Thursday, 11 July 2013


Persona is the sort of film that I struggle to review. When thinking about the movie today, all I could really say was that it was a bit odd but I really liked it. I could probably end my review there. Persona is an example of a film that tests my limited film knowledge and both my powers to describe, compare and contrast. I might as well start somewhere. I’ve been reviewing films as an amateur and very occasionally professional for a little over eighteen months. I’ve been a real life human person for over twenty-seven years. Despite all those months and years, Persona is the first Ingmar Bergman film I’ve seen. There are a couple of his films which I’ve been waiting for my online DVD subscription service to send me but Persona was lent to me by a friend and broke by Bergman cherry.

The film begins with a wondrous and surrealist section of flashing images which are spliced into footage of a boy, stood alone in a room. The boy eventually turns to a book which is pretty much the only item in the brightly lit, sparsely decorated room. The boy, the book as well as the images appear at first to be a random assortment of things but eventually at least some of the images can be viewed as pointers for the story that is to follow. Others, like the often cut image of an erect penis are harder (ahem) to explain.

Only five actors appear in this minimalist piece and just two of those appear for longer than a minute or so. The film is a study of two characters; an actress turned mute by an unknowable ailment and the nurse charged with her care. The film’s settings, both the hospital and cottage in which the actress is sent to recuperate, are equally as sparse as the boy’s room from the opening. There are few props and the interiors are bathed in bright sunlight against white washed walls. These sets are beautifully contradicted by the two women’s clean, black costumes and this makes the actresses and characters almost jump out from the screen. The film is deeply beautiful from start to finish, featuring sublime and often unusual framing as well as complex but interesting camera angles and trickery. The colour palate, like the rest of the film is minimal and the lack of props occasionally gives the movie the look of a play. I personally think that the film would make for a great stage adaptation.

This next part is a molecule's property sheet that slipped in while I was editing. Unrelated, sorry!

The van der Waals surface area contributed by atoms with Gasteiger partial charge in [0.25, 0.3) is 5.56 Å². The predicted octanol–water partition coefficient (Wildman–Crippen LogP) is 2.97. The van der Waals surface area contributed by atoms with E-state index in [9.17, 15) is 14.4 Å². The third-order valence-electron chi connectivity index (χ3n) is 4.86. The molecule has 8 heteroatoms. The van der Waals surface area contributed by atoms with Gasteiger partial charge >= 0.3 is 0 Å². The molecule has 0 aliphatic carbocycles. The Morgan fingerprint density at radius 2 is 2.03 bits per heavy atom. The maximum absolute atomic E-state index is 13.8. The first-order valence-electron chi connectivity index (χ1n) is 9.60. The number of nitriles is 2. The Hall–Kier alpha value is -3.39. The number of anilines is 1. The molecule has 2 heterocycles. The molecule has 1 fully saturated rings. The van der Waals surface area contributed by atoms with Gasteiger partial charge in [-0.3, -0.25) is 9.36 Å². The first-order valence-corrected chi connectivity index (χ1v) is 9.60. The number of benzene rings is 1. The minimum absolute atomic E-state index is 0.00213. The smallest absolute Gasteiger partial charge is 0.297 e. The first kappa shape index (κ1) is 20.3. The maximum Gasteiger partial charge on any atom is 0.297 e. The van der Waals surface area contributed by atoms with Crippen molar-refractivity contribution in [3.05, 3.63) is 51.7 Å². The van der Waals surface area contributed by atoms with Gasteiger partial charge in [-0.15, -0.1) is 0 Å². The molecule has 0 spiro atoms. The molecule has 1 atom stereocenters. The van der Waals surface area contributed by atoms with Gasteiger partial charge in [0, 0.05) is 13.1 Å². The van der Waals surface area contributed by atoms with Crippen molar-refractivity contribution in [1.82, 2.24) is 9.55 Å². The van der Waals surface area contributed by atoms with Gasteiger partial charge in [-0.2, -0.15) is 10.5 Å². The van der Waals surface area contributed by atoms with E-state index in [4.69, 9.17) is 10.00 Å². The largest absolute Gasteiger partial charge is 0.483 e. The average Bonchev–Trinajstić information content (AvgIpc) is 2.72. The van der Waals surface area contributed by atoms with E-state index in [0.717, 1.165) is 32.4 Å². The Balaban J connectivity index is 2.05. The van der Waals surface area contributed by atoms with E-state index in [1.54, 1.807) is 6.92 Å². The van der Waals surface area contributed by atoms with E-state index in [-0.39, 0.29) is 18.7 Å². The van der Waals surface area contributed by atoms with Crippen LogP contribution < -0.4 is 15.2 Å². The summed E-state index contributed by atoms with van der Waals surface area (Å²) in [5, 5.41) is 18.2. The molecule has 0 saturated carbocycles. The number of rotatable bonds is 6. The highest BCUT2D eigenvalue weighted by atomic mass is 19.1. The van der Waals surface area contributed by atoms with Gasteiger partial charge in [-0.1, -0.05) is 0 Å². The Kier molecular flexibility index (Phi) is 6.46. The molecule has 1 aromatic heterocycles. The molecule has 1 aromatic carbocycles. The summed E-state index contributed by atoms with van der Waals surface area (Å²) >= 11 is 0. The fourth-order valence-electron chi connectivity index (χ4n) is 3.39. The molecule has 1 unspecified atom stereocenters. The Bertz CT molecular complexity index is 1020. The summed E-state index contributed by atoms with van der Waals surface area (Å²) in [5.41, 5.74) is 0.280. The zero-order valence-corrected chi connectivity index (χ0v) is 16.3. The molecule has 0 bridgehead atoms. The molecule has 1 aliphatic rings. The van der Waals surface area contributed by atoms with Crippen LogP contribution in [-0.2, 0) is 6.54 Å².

The two women are at the same time very different but also incredibly similar. For a start one talks and one is silent. There are differences in their ability to care for others and their pasts are diametrically opposed. The most striking similarity they share is in their looks. This is played to great effect in a couple of pivotal scenes. At first the resemblance isn’t that obvious but there is a fantastic image of the two women’s faces spliced together as one which really highlights the similarity. The similarity of the two women’s looks had my mind racing towards a conclusion which I can neither confirm nor count out. There are many ideas for what Persona is actually trying to say and I could go on for pages about duplicity, entrapment, entanglement, pain, suffering, release etc but I tried not to over think the plot because in the end, we’ll never know what was inside Bergman’s head. Instead I chose to view Persona as the masterpiece it is and wallow in the many beautiful images it congers.  



  • Bergman himself admits to falling in love with actress Liv Ullmann during production. The couple stayed together for five years and had a child together.      
  • Bergman has stated that the film saved his life. He wrote the film while recovering from double pneumonia.
  • The movie frequently features on all-time movie lists and has been a regular on the highly respected Sight & Sound poll.


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